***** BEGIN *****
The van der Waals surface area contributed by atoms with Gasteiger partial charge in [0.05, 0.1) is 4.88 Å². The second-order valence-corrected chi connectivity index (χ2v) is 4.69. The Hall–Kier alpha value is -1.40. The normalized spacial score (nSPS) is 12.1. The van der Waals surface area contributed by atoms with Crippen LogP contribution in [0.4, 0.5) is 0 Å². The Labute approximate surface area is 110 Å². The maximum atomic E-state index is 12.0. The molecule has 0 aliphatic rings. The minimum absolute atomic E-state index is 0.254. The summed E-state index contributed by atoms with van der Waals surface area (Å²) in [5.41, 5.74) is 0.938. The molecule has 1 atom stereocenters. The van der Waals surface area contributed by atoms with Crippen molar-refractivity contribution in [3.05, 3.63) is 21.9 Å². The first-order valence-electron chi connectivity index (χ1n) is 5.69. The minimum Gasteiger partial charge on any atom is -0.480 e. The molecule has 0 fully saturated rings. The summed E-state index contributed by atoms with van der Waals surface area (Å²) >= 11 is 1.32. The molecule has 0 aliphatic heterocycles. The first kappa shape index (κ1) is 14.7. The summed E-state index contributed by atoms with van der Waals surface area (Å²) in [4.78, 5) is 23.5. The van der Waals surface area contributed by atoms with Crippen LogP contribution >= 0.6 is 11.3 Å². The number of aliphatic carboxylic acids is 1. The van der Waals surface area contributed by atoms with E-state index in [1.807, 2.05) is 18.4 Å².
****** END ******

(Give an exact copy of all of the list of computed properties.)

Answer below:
The van der Waals surface area contributed by atoms with Gasteiger partial charge in [0.05, 0.1) is 4.88 Å². The second-order valence-corrected chi connectivity index (χ2v) is 4.69. The Hall–Kier alpha value is -1.40. The normalized spacial score (nSPS) is 12.1. The van der Waals surface area contributed by atoms with Crippen LogP contribution in [0.4, 0.5) is 0 Å². The Labute approximate surface area is 110 Å². The maximum atomic E-state index is 12.0. The molecule has 0 aliphatic rings. The minimum absolute atomic E-state index is 0.254. The summed E-state index contributed by atoms with van der Waals surface area (Å²) in [5.41, 5.74) is 0.938. The molecule has 1 atom stereocenters. The van der Waals surface area contributed by atoms with Crippen molar-refractivity contribution in [3.05, 3.63) is 21.9 Å². The first-order valence-electron chi connectivity index (χ1n) is 5.69. The minimum Gasteiger partial charge on any atom is -0.480 e. The molecule has 0 fully saturated rings. The summed E-state index contributed by atoms with van der Waals surface area (Å²) >= 11 is 1.32. The molecule has 0 aliphatic heterocycles. The first kappa shape index (κ1) is 14.7. The summed E-state index contributed by atoms with van der Waals surface area (Å²) in [4.78, 5) is 23.5. The van der Waals surface area contributed by atoms with Crippen LogP contribution >= 0.6 is 11.3 Å². The number of aliphatic carboxylic acids is 1. The van der Waals surface area contributed by atoms with E-state index in [1.807, 2.05) is 18.4 Å².